The CCSPJP report notes that Mexico’s Salamanca and Chilpancingo would have been on the list—but each has fewer than 300,00 inhabitants.

And it provides some interesting analyses:

Three cities which were on the 2017 ranking were not on the 2018 ranking: Mazatlan, Los Cabos (in first place) and La Paz. Recall that Los Cabos and La Paz had never been on the ranking before and in 2017 they were high in the rankings [Los Cabos at No. 1 and La Paz at No. 6] due to the sudden increase in violence caused by the disputes between criminal gangs. In 2018 the murder rates of Los Cabos and La Paz plummeted, not thanks to any public policy, but to the simple fact that a criminal gang defeated its rivals and took away their plazas [the term plaza in this context referring to turf or a smuggling route or area].

[Methodology of the 2018 Ranking of the 50 Most Violent Cities in the World, Citizen Council for Public Security and Criminal Justice, March 12, 2019]. Emphasis added.

In other words, the police didn’t reduce the violence, a gang-war of attrition did. One gang prevailed.

Beyond Mexico, however, is more bad news. Of the world’s 50 most murderous cities, 47 are in the Western Hemisphere, with 42 in Latin America.

In second place to Mexico was Brazil, with 14 cities. That’s a decrease from 17 the previous year, when Brazil was No. 1. Still, 14 is a lot, so new Brazilian President Jair Bolsonaro has his work cut out for him.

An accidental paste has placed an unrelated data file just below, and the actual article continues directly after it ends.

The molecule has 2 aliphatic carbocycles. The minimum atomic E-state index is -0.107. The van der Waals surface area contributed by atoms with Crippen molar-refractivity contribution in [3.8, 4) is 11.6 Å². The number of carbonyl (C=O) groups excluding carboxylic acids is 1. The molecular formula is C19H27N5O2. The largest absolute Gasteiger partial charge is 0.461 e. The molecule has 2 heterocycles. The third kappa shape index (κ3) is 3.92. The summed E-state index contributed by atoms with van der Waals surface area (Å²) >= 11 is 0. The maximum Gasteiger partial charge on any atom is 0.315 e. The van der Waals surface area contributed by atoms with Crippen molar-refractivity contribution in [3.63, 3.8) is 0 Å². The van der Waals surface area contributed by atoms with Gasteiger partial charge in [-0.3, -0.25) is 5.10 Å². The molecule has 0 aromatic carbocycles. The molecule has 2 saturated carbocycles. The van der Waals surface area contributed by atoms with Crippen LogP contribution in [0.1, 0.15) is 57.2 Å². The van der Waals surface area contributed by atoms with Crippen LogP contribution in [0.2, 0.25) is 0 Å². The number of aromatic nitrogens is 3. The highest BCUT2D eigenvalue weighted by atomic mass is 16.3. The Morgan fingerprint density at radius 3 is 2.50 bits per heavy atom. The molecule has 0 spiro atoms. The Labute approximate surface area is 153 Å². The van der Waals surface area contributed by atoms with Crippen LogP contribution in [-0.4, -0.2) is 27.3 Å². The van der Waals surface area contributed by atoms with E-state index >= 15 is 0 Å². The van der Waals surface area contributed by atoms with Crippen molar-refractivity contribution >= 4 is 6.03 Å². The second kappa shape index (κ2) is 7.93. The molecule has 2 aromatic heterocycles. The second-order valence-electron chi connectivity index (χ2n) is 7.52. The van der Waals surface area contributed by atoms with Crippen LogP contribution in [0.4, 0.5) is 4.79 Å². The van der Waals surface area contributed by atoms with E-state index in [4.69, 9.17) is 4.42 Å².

Venezuela is in third place, with six cities.

South Africa, the only top 50 country not in the Western Hemisphere, had three cities, but then we return to the Americas and the Caribbean. Honduras and Colombia had two apiece, while Jamaica, Guatemala and El Salvador had one each.

San Juan, capital of Puerto Rico, was No. 40, with a murder rate of 42.40.

Four U.S. cities made the list:

All are majority black.

These numbers invite an obvious observation. The Treason Lobby claims that immigrants, even illegal aliens, commit fewer crimes than Americans. Data collection is suspiciously poor, as Ann Coulter memorably pointed out in Adios America, but the claim is certainly false at least for illegals [SCAAP Data Suggest Illegal Aliens Commit Crime at a Much Higher Rate Than Citizens and Lawful Immigrants, by Matt O'Brien, Spencer Raley and Casey Ryan, FAIR, Feb 3, 2019].

But even if it were true, and although the global murder data show that some American cities are indeed more dangerous than some in Mexico and Central America, why import more criminals?

And he CCSPJP report’s data on Central America raises  another interesting questions, given the coming massive demographic change because of the collapse of the U.S. southern border.

Customs and Border Protection officials say the Northern Triangle—Guatemala, Honduras, and El Salvador—is the origin of 70 percent of illegal aliens. Time was, 70  percent came from Mexico. [Press Briefing - CBP Releases Fiscal Year 2019 Migration Stats, U.S. Customs and Border Protection, March 5, 2019]